We had a visit from this hedgehog the other night, writes George Hogg (Hogg Estate Services).
No doubt we have quite regular visits without our knowledge.
I have not noticed their sequin covered droppings in the garden for a while, but then hedgehogs have only recently aroused from hibernation.
Despite this they will very soon be courting, which can be a noisy affair of much shoving and grunting.
Gardeners have long seen hedgehogs as allies in the fight against snails and slugs.
Mind you, I do wonder how many of my froglets fall to them in summer when tadpoles acquire their full set of legs and set off from the pond to explore the garden.
But then again, blackbirds are the main predator of our garden froglets, with hedgehogs a long way behind.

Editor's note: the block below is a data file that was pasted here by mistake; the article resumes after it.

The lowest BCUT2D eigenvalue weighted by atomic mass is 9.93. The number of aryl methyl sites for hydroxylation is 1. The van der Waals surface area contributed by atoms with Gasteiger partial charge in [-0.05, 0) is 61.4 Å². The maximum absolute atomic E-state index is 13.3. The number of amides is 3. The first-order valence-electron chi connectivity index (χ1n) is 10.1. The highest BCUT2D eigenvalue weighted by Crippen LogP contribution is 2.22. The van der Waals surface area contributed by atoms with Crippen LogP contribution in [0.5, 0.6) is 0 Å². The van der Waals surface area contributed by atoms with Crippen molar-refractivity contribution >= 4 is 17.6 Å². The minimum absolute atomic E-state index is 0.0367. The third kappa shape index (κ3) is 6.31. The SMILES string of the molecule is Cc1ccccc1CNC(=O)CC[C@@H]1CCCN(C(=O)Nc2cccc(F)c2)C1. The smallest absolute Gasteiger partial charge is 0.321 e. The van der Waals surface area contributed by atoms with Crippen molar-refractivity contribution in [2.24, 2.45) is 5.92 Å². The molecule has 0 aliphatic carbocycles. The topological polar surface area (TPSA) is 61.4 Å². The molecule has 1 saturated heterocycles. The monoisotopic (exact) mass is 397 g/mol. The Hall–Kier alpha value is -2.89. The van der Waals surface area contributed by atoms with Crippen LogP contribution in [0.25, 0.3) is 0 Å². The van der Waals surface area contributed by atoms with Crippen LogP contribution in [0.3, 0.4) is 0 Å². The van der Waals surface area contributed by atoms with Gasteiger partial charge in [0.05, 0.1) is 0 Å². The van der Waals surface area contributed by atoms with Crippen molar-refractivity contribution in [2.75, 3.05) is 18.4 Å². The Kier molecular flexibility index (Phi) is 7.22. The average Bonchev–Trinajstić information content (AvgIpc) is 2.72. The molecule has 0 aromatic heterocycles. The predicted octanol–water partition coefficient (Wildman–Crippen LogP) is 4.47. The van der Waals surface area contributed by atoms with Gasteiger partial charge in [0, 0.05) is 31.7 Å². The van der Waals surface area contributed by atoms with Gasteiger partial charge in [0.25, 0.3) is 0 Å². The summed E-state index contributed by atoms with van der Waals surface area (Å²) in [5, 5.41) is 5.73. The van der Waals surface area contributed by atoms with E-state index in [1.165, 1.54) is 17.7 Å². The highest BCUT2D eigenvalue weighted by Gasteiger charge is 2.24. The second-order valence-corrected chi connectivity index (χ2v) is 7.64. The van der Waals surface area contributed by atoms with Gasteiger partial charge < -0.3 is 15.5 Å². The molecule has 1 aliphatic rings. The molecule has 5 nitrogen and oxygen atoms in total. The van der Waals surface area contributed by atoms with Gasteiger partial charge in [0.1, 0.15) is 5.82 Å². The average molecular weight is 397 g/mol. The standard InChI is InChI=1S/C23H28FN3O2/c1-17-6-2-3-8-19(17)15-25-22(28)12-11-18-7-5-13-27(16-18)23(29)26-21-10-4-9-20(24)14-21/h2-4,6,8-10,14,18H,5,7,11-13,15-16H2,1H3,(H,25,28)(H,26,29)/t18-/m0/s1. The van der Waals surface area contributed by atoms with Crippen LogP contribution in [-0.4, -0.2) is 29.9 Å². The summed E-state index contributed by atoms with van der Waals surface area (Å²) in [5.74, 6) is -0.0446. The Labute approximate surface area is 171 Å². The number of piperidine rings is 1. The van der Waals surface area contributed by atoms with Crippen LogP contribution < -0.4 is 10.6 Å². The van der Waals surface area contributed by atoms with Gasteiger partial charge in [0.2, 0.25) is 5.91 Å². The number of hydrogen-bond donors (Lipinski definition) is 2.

Like much of our county wildlife, hedgehogs have coped badly with the ever increasing frequency and speed of farm operations.
Nor has the almost universal use of toxic slug pellets helped the plight of hedgie.
Thankfully a new generation of gardeners has woken up to the catastrophic declines of garden wildlife due to years of chemical warfare by their predecessors.
Nor are they conned by labels proclaiming products to be ‘wildlife friendly’.
Folk now realise there are no butterflies without caterpillars and no hedgehogs without slugs.
Tolerance of nature in gardens is a growing mindset and may yet save the hedgehog before it is too late.
There is also the problem that so many garden sheds these days sit on or close to the ground.
Hedgehogs traditionally nested under garden huts.
So consider raising your shed on to a few bricks, especially if you are getting a new one. Bushes and hedges also make excellent day-time hideaways for these prickly garden visitors.